Rail depots may not be something that get people immediately excited, but they could yet provide the new frontier for investors in the UK infrastructure market.
At the end of July, Professor Peter Hansford of University College London published his report into ‘contestability’ in the UK rail market. It was clear in its findings: “In summary, there appears to be a lack of considered choices being made between different contracting options in the current arrangements,” it said. “For certain projects the private sector could deliver at lower cost if a different contracting model and risk apportionment were used.”
Among its recommendations were a number of suggestions that should pique the interest of the PPP market, which already has a long association with the sector – generally through rolling stock procurements.
What the Hansford Review is proposing is far more wide-ranging. In particular, it recommends Network Rail work with government “to identify a range of pathfinder projects to demonstrate the removal of barriers and the benefits from alternative funding and delivery models”.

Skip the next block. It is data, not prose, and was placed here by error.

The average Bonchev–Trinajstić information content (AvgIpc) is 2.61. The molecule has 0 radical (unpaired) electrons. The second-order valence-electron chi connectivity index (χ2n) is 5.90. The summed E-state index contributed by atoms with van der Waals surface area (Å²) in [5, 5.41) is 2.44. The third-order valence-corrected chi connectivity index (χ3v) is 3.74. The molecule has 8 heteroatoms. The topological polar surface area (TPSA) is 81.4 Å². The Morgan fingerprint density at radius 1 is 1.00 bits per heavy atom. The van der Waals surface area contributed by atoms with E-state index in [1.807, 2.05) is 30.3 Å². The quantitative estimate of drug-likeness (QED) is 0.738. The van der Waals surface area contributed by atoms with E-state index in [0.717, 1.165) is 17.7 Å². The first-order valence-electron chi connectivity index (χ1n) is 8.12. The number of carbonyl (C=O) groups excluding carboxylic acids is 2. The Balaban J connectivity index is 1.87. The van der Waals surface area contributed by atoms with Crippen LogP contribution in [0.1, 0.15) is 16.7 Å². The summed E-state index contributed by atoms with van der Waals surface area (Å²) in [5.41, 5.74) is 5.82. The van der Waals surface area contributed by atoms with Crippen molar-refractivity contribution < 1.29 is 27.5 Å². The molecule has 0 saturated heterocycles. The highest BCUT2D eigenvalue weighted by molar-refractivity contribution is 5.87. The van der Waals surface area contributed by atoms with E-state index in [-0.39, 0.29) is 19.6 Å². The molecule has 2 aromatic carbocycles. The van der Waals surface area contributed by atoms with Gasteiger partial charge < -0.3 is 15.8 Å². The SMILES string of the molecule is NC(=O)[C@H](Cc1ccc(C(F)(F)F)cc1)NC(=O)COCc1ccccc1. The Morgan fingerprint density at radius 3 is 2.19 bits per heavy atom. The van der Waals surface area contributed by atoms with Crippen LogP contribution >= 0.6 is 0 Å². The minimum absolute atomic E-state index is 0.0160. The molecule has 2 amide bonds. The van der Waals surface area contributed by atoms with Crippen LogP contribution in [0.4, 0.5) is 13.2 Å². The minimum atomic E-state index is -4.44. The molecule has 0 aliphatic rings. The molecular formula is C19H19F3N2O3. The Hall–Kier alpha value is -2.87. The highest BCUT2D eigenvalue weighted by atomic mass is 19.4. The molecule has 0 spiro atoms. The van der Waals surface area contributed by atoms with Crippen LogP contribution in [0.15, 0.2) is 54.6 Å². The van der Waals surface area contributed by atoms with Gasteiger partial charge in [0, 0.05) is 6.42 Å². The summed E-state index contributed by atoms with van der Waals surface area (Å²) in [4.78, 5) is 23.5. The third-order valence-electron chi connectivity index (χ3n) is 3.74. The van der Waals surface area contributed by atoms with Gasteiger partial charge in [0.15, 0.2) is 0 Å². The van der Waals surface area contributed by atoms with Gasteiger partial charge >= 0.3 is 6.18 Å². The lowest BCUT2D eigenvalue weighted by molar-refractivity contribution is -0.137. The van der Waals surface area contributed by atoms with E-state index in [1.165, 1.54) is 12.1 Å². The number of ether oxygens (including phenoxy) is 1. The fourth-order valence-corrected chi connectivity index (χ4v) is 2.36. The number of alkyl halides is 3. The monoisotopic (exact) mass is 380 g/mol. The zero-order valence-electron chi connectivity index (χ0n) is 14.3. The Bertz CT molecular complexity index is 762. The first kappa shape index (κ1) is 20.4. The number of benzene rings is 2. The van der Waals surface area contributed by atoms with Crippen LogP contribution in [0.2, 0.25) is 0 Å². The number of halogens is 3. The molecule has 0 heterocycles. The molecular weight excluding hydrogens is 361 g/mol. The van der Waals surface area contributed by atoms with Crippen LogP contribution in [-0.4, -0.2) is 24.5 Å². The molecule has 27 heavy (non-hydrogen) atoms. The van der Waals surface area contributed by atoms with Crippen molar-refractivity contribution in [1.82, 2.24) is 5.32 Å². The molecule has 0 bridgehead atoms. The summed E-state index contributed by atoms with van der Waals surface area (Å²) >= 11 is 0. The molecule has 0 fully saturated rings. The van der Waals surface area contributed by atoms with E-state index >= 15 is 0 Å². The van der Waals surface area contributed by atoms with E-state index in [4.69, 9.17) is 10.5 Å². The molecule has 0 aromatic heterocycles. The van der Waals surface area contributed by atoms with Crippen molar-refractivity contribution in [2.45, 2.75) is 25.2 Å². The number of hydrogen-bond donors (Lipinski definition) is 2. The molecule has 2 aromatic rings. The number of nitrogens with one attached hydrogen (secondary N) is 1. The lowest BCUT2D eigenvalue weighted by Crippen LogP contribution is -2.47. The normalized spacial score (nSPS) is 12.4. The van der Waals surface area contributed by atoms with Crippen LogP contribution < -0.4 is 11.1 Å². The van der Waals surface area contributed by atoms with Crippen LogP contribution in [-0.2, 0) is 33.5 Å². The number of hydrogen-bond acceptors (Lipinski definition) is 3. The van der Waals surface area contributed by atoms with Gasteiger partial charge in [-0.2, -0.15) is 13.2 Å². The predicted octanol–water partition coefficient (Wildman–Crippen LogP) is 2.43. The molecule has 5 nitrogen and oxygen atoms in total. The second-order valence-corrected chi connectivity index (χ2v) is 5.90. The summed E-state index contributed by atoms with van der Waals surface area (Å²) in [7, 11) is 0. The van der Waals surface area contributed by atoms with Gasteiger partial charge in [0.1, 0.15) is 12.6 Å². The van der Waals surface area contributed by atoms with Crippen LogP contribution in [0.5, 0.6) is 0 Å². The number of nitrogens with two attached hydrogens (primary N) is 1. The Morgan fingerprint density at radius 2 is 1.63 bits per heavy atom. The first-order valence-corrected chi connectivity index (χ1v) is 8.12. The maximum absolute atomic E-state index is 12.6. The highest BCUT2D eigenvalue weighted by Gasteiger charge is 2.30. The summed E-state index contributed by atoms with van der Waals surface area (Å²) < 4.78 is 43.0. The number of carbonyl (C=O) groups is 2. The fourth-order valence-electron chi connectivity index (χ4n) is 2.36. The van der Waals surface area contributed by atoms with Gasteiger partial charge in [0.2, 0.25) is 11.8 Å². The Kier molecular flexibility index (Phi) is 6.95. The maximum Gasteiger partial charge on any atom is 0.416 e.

Network Rail has been highly receptive to the plans, with chief executive Mark Carne suggesting that the first schemes could be launched before the end of the year, as the organisation looks to transform its approach to the procurement of infrastructure.
In September, a prior information notice (PIN) was issued for what may be the first of these new schemes, with Network Rail Infrastructure seeking interest in the development of the Deansgate Station in central Manchester.
“The Deansgate PIN is a good place to start,” suggests Andrew Herring, partner at law firm Squire Patton Boggs. “It means the market is going to be thinking about what the issues are and generally getting ‘match-fit’ for when more projects come along.”